The Second Banquet of Esther Archival giclees

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Esther was an orphan who was raised by her older cousin, Mordecai, and eventually, through a series of events, became a queen. Mordecai used to go to the gates of the king's palace to inquire regarding the young woman he raised, and while there he saw the king's assistant, Haman. Haman demanded Mordecai bow down to him, and when Mordecai refused, he became enraged. Haman then crafted an evil plan to kill all the Jews in the entire country, and  to hang Mordecai on a 7o foot gallows. 

When Mordecai went to the castle the next day, he told Queen Esther of the evil that was about to come on their people. Haman deceived the king into signing an edict to carry out his plan, which could not be reversed. Esther was afraid to approach the king, because in so doing she was actually taking her life into her hands. The King received her, and she asked that the king attend a banquet she would prepare, and to please invite Haman. 

The king did so, and at the banquet, he asked Queen Esther what her request was, what was the purpose of this banquet. The Queen didn't have the courage to tell him, so she just said that her request was that the king and Haman would return the next day for a second banquet, The king agreed.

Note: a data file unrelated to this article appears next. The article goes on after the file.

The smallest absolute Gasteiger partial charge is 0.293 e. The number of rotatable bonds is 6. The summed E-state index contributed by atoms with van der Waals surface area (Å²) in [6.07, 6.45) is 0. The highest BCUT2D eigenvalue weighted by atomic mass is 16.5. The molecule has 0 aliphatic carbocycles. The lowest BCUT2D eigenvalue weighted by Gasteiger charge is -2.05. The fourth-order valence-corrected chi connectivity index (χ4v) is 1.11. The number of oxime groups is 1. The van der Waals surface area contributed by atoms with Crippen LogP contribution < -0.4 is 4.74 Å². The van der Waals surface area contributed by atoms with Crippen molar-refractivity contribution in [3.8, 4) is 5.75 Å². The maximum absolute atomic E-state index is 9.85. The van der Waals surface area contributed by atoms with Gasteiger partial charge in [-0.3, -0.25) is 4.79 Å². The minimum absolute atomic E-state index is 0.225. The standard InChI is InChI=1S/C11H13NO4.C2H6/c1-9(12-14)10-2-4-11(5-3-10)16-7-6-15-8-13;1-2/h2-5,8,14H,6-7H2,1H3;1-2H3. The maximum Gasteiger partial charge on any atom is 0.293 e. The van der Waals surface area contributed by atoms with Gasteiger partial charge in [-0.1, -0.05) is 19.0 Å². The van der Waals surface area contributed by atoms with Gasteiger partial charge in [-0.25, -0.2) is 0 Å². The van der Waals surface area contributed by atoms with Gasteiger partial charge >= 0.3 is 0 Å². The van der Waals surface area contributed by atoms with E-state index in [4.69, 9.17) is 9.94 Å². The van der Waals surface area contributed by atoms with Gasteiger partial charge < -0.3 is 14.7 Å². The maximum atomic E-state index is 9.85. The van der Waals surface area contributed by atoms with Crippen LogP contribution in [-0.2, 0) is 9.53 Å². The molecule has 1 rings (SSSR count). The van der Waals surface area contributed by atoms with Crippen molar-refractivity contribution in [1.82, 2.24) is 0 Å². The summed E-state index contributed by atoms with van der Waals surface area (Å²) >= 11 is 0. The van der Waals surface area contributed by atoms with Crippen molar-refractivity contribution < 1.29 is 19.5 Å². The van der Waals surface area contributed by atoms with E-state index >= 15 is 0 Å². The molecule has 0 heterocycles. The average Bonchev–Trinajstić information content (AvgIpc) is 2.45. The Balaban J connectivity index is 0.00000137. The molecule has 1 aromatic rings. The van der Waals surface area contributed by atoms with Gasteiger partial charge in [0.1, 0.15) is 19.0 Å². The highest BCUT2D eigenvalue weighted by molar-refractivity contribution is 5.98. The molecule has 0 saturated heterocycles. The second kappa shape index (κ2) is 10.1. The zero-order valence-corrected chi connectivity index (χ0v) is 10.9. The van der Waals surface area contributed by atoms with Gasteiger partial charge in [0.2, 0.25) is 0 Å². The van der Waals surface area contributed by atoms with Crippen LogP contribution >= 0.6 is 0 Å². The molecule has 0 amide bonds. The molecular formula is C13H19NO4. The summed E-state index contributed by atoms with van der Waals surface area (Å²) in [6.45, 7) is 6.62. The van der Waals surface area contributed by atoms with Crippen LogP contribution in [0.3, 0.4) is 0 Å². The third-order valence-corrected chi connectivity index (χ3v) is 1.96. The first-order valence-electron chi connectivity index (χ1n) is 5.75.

In the night, the king couldn't sleep, so he asked one of his servants to read a book of records to him, thinking it would be boring enough to put him to sleep. As he listened to the reading, he heard of a time that Mordecai, Esther's cousin, had disclosed an assassination plot and saved the king's life. Asking if anyone had ever rewarded Mordecai, he told Haman to lead Mordecai through the streets on his own steed and proclaim to the crowds that this was what would be done for the man whom the king  hose to honor. Mordecai was totally humiliated and covered his face as he led Mordecai through the streets. But now he knew he would be more than humiliated, as he had invented this plot to kill Mordecai and all the Jews.

At the second Banquet, finally Queen Esther mustered up the courage to tell the king of Haman's evil plot, and informed the King that she was also a Jew. Haman grabbed onto her, begging her for his life, and the king had him immediately arrested and hung from the 70-foot-high gallows where he originally intended to hang Mordecai. 

This amazing event is still celebrated today as the holiday called Purim. The name of God is never mentioned in the Book of Esther, but in the story, we see the sovereignty of God and His intervention to protect His own people.

Haman is on the left, grabbing Esther's sleeve and returning the king's signet ring. The enraged king stands  to right of the painting. Esther is in the center, toying with a miniature gallows. The flowers on the table are myrtle. Esther's name is thought to mean myrtle flowers. Three soldiers stand behind the people at the table, ready to arrest the man who intended to have God's people destroyed. 

There are 14 birds in this painting, most of which fly around outside the artist's studio.